On 25 November 2020, the European Commission launched a comprehensive action plan (COM(2020) 760 final) with the aim of optimising the EU’s innovation potential with regard to intangible assets, in particular intellectual property rights.
The Commission considers intellectual property rights, such as patents, trademarks and related rights, to be a key factor for the global competitiveness of the Member States. As the Commission points out, between 2010 and 2019 the number of European Patents increased from 58 000 to 137 000, but this increase is less pronounced than in Asia, for example.
To improve the framework conditions, the Commission has identified five challenges and, in the adopted Action Plan, corresponding priorities have been set, on which specific proposals for concrete actions are presented:
- Improvement of the system for the protection of intellectual property
- Create incentives for the use and application of intellectual property, especially by SMEs
- Facilitate access to and sharing of intangible assets while ensuring a reasonable return on investment
- Ensure better enforcement of intellectual property rights; and
- Improving fairness at the global level
Specifically, in order to improve the protection of intellectual property, in addition to the introduction of the single Unitary patent system, possible financial support for supplementary protection certificates and the revision of design protection legislation, a new approach to the protection of geographical indications and plant variety protection will be developed.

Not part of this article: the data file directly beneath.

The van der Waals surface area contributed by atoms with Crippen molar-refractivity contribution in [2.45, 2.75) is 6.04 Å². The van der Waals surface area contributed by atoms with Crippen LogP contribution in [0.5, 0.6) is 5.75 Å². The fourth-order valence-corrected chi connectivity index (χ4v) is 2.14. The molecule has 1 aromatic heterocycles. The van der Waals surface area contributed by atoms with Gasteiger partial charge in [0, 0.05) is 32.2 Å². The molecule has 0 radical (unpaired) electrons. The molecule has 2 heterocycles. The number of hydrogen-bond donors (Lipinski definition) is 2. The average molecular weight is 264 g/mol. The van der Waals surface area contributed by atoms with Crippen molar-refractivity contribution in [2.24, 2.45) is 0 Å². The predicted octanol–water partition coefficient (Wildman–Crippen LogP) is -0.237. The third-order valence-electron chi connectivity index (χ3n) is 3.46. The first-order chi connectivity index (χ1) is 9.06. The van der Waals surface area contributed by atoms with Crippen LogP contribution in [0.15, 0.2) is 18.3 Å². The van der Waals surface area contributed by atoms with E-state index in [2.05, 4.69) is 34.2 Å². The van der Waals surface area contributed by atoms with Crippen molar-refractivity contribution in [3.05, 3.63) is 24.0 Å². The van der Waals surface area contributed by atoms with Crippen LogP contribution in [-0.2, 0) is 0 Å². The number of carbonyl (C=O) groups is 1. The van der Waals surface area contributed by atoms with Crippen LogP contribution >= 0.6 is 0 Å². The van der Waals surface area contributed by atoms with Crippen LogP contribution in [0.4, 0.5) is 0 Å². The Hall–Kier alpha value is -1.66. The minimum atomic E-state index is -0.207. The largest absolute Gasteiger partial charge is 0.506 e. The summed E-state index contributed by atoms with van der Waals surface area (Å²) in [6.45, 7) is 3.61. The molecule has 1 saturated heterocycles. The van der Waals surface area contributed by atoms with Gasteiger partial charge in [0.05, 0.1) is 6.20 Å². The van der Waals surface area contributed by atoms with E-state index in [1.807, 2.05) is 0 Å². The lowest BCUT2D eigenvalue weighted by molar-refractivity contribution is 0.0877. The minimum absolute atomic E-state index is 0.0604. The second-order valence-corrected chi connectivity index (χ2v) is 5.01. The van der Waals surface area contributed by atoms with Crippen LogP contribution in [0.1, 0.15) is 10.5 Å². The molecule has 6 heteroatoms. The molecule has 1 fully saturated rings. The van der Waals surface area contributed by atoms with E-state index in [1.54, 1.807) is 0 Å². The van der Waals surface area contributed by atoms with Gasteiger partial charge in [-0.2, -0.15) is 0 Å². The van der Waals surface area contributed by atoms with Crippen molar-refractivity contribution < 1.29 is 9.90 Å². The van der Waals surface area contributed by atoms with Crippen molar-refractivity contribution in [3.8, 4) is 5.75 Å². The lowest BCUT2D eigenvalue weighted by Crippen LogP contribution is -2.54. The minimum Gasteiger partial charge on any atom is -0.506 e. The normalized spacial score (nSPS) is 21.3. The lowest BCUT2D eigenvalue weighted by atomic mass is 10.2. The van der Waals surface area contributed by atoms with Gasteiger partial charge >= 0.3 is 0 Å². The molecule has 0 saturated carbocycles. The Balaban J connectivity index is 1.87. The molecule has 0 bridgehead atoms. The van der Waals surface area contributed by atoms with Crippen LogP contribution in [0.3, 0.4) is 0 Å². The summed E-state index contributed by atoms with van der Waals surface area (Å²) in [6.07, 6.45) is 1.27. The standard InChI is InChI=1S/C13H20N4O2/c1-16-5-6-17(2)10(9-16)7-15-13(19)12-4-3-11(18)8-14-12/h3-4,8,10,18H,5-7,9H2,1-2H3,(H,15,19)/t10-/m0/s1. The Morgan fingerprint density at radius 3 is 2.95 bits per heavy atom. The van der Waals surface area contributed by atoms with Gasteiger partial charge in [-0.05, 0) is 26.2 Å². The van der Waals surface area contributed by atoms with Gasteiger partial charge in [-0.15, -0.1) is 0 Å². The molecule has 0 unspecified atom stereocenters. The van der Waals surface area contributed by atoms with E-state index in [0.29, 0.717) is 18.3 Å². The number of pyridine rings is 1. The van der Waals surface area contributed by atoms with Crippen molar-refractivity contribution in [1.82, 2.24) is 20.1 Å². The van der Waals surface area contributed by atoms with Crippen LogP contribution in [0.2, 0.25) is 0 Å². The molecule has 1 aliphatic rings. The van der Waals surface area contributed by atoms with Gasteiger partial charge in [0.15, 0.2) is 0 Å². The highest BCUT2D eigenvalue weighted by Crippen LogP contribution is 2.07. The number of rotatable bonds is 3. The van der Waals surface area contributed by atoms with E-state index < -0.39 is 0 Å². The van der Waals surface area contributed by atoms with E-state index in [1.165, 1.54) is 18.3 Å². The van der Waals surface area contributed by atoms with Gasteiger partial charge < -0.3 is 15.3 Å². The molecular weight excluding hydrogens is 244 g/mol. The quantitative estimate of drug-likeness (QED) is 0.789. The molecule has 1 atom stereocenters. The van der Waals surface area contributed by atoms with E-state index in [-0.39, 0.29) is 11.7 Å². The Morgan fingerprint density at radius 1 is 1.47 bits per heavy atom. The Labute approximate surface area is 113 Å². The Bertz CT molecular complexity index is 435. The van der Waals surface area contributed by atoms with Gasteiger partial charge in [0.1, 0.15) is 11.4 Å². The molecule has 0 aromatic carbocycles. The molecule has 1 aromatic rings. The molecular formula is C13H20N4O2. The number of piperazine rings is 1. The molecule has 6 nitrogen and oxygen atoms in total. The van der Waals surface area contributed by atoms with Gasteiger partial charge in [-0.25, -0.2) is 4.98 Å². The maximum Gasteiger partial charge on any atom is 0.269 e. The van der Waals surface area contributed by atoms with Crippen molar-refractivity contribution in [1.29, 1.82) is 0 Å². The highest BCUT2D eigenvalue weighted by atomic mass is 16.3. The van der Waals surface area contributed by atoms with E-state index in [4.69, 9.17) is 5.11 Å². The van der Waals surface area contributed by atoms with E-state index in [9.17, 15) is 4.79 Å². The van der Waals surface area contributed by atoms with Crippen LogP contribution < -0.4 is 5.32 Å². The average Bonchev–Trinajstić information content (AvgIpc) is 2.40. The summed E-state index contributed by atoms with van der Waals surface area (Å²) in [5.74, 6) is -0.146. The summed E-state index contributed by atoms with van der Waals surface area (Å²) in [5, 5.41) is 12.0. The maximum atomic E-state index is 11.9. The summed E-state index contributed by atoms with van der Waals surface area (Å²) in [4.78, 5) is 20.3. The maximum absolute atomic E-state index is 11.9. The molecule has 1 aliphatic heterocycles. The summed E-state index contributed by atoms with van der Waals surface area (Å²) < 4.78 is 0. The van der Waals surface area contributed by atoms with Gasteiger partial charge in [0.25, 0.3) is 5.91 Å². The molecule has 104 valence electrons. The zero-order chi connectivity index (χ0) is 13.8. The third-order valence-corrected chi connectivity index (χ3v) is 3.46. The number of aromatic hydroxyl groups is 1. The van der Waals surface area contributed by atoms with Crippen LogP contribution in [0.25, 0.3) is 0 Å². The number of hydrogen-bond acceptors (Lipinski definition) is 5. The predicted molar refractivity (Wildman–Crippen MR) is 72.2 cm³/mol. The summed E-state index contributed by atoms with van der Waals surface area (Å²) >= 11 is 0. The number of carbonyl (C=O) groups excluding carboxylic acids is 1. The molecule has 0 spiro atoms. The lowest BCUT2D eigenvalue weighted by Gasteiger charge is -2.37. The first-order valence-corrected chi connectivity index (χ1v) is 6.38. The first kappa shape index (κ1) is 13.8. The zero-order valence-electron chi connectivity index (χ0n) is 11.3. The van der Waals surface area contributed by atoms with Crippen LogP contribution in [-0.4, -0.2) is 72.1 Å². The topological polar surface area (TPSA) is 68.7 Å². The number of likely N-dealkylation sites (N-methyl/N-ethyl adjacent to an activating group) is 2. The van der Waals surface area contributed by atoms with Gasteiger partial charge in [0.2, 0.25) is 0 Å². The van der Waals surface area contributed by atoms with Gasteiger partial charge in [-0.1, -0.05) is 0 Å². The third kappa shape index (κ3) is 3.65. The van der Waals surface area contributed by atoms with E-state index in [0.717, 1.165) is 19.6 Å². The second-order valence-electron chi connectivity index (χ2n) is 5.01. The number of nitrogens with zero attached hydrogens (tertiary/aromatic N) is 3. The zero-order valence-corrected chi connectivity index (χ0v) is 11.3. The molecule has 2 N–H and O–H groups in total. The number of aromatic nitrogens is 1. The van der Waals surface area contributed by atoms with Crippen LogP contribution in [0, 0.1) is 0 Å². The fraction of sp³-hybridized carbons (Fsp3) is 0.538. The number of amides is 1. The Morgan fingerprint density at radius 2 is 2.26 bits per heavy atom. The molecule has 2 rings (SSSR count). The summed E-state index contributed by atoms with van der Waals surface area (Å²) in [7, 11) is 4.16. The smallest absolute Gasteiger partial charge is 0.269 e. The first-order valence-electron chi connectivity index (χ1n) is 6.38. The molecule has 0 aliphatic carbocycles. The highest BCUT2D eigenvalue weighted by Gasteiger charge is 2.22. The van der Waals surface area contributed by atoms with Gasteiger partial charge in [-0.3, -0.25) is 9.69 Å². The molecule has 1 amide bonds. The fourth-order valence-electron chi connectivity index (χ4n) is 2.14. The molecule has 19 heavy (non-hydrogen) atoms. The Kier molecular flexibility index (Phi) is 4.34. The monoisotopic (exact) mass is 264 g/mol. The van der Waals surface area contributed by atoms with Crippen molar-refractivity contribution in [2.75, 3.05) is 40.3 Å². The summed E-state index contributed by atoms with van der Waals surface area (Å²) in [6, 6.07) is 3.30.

In addition to the above-mentioned reforms, the Commission plans to examine the use of new technologies such as AI and block chain and to consider how and for what protection should be provided in the future as a result of the “digital revolution“.
To promote the attractiveness and use of IPR assets, the Commission also plans to introduce so-called “IP vouchers for SMEs” to finance the registration and strategic advice on IPR.
It also aims to improve data exchange, access to and sharing of protected intangible assets and their effective enforcement.
The implementation of the concrete measures that will hopefully bring about some positive changes in the protection of intellectual property rights can be eagerly awaited. The Commission invites the European Parliament, the Council and the Member States to participate in the development of strategies to implement the objectives set out in the action plan.